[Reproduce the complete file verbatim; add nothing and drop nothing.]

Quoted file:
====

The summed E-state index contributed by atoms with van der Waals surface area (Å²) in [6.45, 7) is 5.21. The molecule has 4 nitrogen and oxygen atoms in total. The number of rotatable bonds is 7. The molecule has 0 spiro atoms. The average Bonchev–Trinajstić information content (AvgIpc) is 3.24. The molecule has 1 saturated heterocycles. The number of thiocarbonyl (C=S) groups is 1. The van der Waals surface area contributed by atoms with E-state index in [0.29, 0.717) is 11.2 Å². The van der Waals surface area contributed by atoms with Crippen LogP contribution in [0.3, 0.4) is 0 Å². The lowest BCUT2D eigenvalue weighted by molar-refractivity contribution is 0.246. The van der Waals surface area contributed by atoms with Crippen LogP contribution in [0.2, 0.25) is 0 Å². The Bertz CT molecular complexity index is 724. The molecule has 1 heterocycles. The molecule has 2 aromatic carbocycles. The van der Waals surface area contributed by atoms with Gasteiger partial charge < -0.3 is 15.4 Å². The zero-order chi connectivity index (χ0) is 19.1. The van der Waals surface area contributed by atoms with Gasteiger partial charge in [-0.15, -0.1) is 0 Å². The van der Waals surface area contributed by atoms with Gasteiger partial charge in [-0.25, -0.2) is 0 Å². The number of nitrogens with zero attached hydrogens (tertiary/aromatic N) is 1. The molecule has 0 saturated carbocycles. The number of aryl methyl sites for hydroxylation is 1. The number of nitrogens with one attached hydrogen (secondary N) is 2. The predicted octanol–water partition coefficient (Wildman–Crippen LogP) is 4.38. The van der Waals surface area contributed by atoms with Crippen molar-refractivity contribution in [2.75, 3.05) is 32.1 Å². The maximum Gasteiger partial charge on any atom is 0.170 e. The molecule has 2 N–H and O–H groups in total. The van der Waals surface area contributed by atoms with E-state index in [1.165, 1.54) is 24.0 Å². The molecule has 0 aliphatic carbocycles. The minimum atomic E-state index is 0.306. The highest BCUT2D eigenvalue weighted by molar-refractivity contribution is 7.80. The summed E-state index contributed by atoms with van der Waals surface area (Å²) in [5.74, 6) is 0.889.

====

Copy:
The summed E-state index contributed by atoms with van der Waals surface area (Å²) in [6.45, 7) is 5.21. The molecule has 4 nitrogen and oxygen atoms in total. The number of rotatable bonds is 7. The molecule has 0 spiro atoms. The average Bonchev–Trinajstić information content (AvgIpc) is 3.24. The molecule has 1 saturated heterocycles. The number of thiocarbonyl (C=S) groups is 1. The van der Waals surface area contributed by atoms with E-state index in [0.29, 0.717) is 11.2 Å². The van der Waals surface area contributed by atoms with Crippen LogP contribution in [0.3, 0.4) is 0 Å². The lowest BCUT2D eigenvalue weighted by molar-refractivity contribution is 0.246. The van der Waals surface area contributed by atoms with Crippen LogP contribution in [0.2, 0.25) is 0 Å². The Bertz CT molecular complexity index is 724. The molecule has 1 heterocycles. The molecule has 2 aromatic carbocycles. The van der Waals surface area contributed by atoms with Gasteiger partial charge < -0.3 is 15.4 Å². The zero-order chi connectivity index (χ0) is 19.1. The van der Waals surface area contributed by atoms with Gasteiger partial charge in [-0.15, -0.1) is 0 Å². The van der Waals surface area contributed by atoms with Gasteiger partial charge in [-0.25, -0.2) is 0 Å². The number of nitrogens with zero attached hydrogens (tertiary/aromatic N) is 1. The molecule has 0 saturated carbocycles. The number of aryl methyl sites for hydroxylation is 1. The number of nitrogens with one attached hydrogen (secondary N) is 2. The predicted octanol–water partition coefficient (Wildman–Crippen LogP) is 4.38. The van der Waals surface area contributed by atoms with Crippen molar-refractivity contribution in [2.75, 3.05) is 32.1 Å². The maximum Gasteiger partial charge on any atom is 0.170 e. The molecule has 2 N–H and O–H groups in total. The van der Waals surface area contributed by atoms with E-state index in [1.165, 1.54) is 24.0 Å². The molecule has 0 aliphatic carbocycles. The minimum atomic E-state index is 0.306. The highest BCUT2D eigenvalue weighted by molar-refractivity contribution is 7.80. The summed E-state index contributed by atoms with van der Waals surface area (Å²) in [5.74, 6) is 0.889.